Found 1 items, similar to Indian ox.
English → English
Definition: Indian ox
([o^]ks), n.; pl. Oxen
. [AS. oxa; akin to D. os. G.
ochs, ochse, OHG. ohso, Icel. oxi, Sw. & Dan. oxe, Goth.
a['u]hsa, Skr. ukshan ox, bull; cf. Skr. uksh to sprinkle.
[root]214. Cf. Humid
The male of bovine quadrupeds, especially the domestic animal
when castrated and grown to its full size, or nearly so. The
word is also applied, as a general name, to any species of
bovine animals, male and female.
All sheep and oxen, yea, and the beasts of the field.
--Ps. viii. 7.
Note: The castrated male is called a steer until it attains
its full growth, and then, an ox; but if castrated
somewhat late in life, it is called a stag. The male,
not castrated, is called a bull. These distinctions are
well established in regard to domestic animals of this
genus. When wild animals of this kind are spoken of, ox
is often applied both to the male and the female. The
name ox is never applied to the individual cow, or
female, of the domestic kind. Oxen may comprehend both
the male and the female.
(Zo["o]l.), the yak.
(Zo["o]l.), the zebu.
(Zo["o]l.), the banteng.
. (Zo["o]l.) See under Musk
. See Ox gall
, the fresh gall of the domestic ox; -- used in the
arts and in medicine.
, ox marrow. [Obs.] --Marston.
(Zo["o]l.), a very large ray (Dicerobatis Giorn[ae]
) of Southern Europe. It has a hornlike organ
projecting forward from each pectoral fin. It sometimes
becomes twenty feet long and twenty-eight feet broad, and
weighs over a ton. Called also sea devil
To have the black ox tread on one's foot
, to be
unfortunate; to know what sorrow is (because black oxen
were sacrificed to Pluto). --Leigh Hunt.
(?; 277), a. [From India, and this fr. Indus,
the name of a river in Asia, L. Indus, Gr. ?, OPers. Hindu,
name of the land on the Indus, Skr. sindhu river, the Indus.
1. Of or pertaining to India proper; also to the East Indies,
or, sometimes, to the West Indies.
2. Of or pertaining to the aborigines, or Indians, of
America; as, Indian wars; the Indian tomahawk.
3. Made of maize or Indian corn; as, Indian corn, Indian
meal, Indian bread, and the like. [U.S.]
bay (Bot.), a lauraceous tree (Persea Indica
(Bot.), a name of the catalpa.
. (Bot.) Same as Cocculus indicus
. (Bot.) Same as Cassava
, a wooden club, which is swung by the hand for
, cordage made of the fibers of cocoanut
(Bot.), nasturtium. See Nasturtium
(Bot.), a plant of the genus Medeola
), a common in woods in the United
States. The white rootstock has a taste like cucumbers.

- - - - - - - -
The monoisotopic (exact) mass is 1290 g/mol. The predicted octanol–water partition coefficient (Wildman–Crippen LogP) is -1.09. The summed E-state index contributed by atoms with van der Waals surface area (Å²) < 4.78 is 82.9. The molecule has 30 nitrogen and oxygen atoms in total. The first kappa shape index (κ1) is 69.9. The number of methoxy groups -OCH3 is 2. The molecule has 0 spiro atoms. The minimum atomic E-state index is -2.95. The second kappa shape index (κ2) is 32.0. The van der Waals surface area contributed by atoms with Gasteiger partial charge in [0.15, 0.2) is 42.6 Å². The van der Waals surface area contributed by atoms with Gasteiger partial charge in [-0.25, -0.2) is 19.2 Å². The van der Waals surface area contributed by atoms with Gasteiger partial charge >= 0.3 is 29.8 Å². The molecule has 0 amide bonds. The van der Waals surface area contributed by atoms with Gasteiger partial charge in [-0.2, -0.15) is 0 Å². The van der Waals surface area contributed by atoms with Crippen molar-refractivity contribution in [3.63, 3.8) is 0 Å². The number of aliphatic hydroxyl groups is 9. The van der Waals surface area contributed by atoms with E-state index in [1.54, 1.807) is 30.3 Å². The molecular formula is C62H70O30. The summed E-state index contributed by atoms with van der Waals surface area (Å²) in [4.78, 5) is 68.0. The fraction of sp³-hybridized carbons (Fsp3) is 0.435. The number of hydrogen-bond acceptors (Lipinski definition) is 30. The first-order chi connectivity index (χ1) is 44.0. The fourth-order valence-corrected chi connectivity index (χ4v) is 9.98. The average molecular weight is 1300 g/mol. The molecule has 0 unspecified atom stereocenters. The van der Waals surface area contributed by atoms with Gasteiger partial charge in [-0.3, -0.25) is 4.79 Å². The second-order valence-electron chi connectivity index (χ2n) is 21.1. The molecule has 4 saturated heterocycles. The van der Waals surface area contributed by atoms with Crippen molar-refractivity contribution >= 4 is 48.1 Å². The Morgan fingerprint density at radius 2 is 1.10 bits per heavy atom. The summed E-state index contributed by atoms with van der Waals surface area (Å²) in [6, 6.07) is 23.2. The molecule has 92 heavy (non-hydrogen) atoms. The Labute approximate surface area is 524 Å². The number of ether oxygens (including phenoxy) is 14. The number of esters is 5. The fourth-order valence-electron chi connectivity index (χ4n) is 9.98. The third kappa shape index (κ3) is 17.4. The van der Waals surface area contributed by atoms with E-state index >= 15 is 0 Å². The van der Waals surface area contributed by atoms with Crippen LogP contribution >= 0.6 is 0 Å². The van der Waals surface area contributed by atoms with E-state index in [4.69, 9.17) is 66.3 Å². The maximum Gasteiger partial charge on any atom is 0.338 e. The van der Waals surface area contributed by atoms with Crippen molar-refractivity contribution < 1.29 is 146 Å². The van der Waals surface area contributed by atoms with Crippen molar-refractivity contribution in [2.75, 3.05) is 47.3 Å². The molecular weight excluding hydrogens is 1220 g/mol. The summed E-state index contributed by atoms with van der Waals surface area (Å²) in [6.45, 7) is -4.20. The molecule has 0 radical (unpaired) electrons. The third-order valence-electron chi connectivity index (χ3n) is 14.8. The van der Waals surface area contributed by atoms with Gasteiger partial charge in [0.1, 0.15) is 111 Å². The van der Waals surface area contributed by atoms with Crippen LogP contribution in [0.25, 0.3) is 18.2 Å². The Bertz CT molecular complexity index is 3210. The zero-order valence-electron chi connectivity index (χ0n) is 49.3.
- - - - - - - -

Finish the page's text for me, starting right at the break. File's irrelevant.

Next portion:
(Bot.), a plant of the genus
small red berries.
, the puccoon.
(a) The banyan. See Banyan
(b) The prickly pear.
, single file; arrangement of persons in a row
following one after another, the usual way among Indians
of traversing woods, especially when on the war path.
, a pyrotechnic composition of sulphur, niter,
and realgar, burning with a brilliant white light.
(Bot.), a coarse, high grass (Chrysopogon nutans
), common in the southern portions of the United
States; wood grass. --Gray.
(a) A plant of the genus Apocynum
), having a milky juice, and a tough,
fibrous bark, whence the name. The root it used in
medicine and is both emetic and cathartic in
(b) The variety of common hemp (Cannabis Indica
which hasheesh is obtained.
(Bot.), the velvet leaf (Abutilon Avicenn[ae]
). See Abutilon
, ground corn or maize. [U.S.]
(Bot.), a tall annual grass (Sorghum vulgare
), having many varieties, among which are broom
corn, Guinea corn, durra, and the Chinese sugar cane. It
is called also Guinea corn
. See Durra
(Zo["o]l.), the zebu.
. See Bloodroot
. See India paper
, under India
(Bot.), a plant of two species of the genus
, and Gillenia stipulacea
), common in the United States, the roots of
which are used in medicine as a mild emetic; -- called
also American ipecac
, and bowman's root
(a) The Cypress vine (Ipom[oe]a Quamoclit
); -- so called
in the West Indies.
(b) See China pink
, under China
(Bot.), a low, fleshy herb (Monotropa uniflora
), growing in clusters in dark woods, and having
scalelike leaves, and a solitary nodding flower. The whole
plant is waxy white, but turns black in drying.
(Bot.), a name given to several species of
the genus Cacalia
, tall herbs with composite white
flowers, common through the United States in rich woods.
(Bot.), a plant usually known as the white hellebore
, a pudding of which the chief ingredients
are Indian meal, milk, and molasses.
(a) A dull purple color.
(b) The pigment of the same name, intensely blue and
(a) A purplish red earth or pigment composed of a silicate
of iron and alumina, with magnesia. It comes from the
Persian Gulf. Called also Persian red
(b) See Almagra
(Bot.), a reedlike water grass. See Rice
(Bot.), a plant of the genus Canna
). The hard black seeds are as large as swan shot.
, in the United States, a period of warm and
pleasant weather occurring late in autumn. See under
(Bot.), a species of Lobelia
(Bot.), an American plant of the genus
. Aris[ae]ma triphyllum
has a wrinkled
farinaceous root resembling a small turnip, but with a
very acrid juice. See Jack in the Pulpit
, maize or Indian corn.
(a) An intense rich yellow color, deeper than gamboge but
less pure than cadmium.
(b) See Euxanthin
, n. [?. z['e]bu; of uncertain origin.] (Zo["o]l.)
A bovine mammal (Ros Indicus
) extensively domesticated in
India, China, the East Indies, and East Africa. It usually
has short horns, large pendulous ears, slender legs, a large
dewlap, and a large, prominent hump over the shoulders; but
these characters vary in different domestic breeds, which
range in size from that of the common ox to that of a large
Note: Some of the varieties are used as beasts of burden, and
some fore for riding, while others are raised for their
milk and flesh. The Brahmin bull, regarded as sacred by
the Hindoos, also belongs to this species. The male is
called also Indian bull
, Indian ox
, Madras ox
and sacred bull